Shares of both the IntercontinentalExchange and NYSE Euronext are halted this morning in pre-market trading as the ICE has made a bid to acquire the NYSE for $33.12/share, a 37% premium over Wednesday’s closing price. The two firms were rumored to be in talks, with the ICE officially issuing its press release on the acquisition a short time ago. At $33.12/share, the NYSE Euronext is valued at $8.2 billion. NYSE Euronext shareholders will own approximately 36% of the combined company. The ICE expects to see $450 million in run-rate synergies and reach 15% earnings accretion. In a separate release, the ICE also released that it has entered into a Clearing Agreement with the NYSE Euronext for its Liffe Derivatives unit.
Taking a look at the deal from the FX angle, the combined exchanges could become important players in the currency space in the future. While neither exchange has a strong FX trading franchise, the ICE is really just a ‘one trick pony’ with its Dollar Index contracts, and the NYSE Euronext’s currency exposure is limited to the Liffe’s EURUSD contracts. Nonetheless, for the ICE, the merger with the NYSE represents an opportunity for them to increase their product base, of what is already an interesting portfolio of contracts. Specifically, while the ICE has a strong presence in certain assets like Energy and Environmental contracts, it lacks the diversity of the CME Group. Therefore, while cross asset traders can be content trading solely with the CME Globex platform, the ICE is generally viewed as one destination among a combination of venues. When asked about this phenomenon is the past and the habits of their traders, Scott Brusso, FX Sales Director as the ICE responded “ICE traders trade at multiple OTC and futures venues.”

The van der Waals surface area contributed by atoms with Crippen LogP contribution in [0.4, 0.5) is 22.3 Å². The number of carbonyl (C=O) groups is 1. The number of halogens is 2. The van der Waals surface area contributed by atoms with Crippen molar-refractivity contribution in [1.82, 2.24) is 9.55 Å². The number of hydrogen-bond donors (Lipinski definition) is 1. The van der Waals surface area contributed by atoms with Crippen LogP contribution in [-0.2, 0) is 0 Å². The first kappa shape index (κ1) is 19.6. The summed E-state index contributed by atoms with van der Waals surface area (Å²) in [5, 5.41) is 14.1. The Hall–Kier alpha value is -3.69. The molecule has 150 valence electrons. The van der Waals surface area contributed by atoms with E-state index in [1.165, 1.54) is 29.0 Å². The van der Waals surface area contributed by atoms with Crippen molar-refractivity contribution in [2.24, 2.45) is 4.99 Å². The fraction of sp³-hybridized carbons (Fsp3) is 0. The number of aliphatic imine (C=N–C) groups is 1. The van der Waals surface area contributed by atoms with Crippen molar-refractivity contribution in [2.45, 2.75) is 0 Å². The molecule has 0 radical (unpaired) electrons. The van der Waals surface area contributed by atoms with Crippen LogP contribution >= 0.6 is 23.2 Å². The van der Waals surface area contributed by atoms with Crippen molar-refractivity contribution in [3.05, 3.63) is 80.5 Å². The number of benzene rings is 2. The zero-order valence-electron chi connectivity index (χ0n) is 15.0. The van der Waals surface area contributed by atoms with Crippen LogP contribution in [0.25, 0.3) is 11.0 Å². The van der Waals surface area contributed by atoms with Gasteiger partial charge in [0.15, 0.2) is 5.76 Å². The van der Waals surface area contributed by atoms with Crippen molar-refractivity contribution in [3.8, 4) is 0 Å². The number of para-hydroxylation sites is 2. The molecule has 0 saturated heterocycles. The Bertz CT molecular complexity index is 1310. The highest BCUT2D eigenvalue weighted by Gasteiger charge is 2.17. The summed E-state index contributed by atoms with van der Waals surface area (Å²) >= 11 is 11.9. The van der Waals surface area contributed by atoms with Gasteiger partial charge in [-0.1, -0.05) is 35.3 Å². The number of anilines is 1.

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However, what the ICE does have is a strong technological advantage versus other derivatives venues, with one of the fasted exchange based trading platforms. On the NYSE’s side, the Liffe has a strong European presence. Due to this, the Deutsche Bourse’s bid was nixed by the European Commission due to the near monopoly of European trading the two exchanges would have. The lack of dominant European derivatives exchange allowed the CME Group to launch plans to open up a London based exchange in 2013. As such, the combination of the Liffe’s derivatives products with those of the ICE would be expected to compete well against the CME’s offering. Also, once integrating its futures products within one platform, the combined ICE and NYSE would be expected to see increased usage among cross asset traders. For FX, the effects of the merged companies probably won’t lead to a dramatic rise in currency trading volumes on the short term. However, in the same way that the CME Group’s FX business took off over the last ten years due to the emergence of increased cross asset trading, a similar situation could occur for the ICE.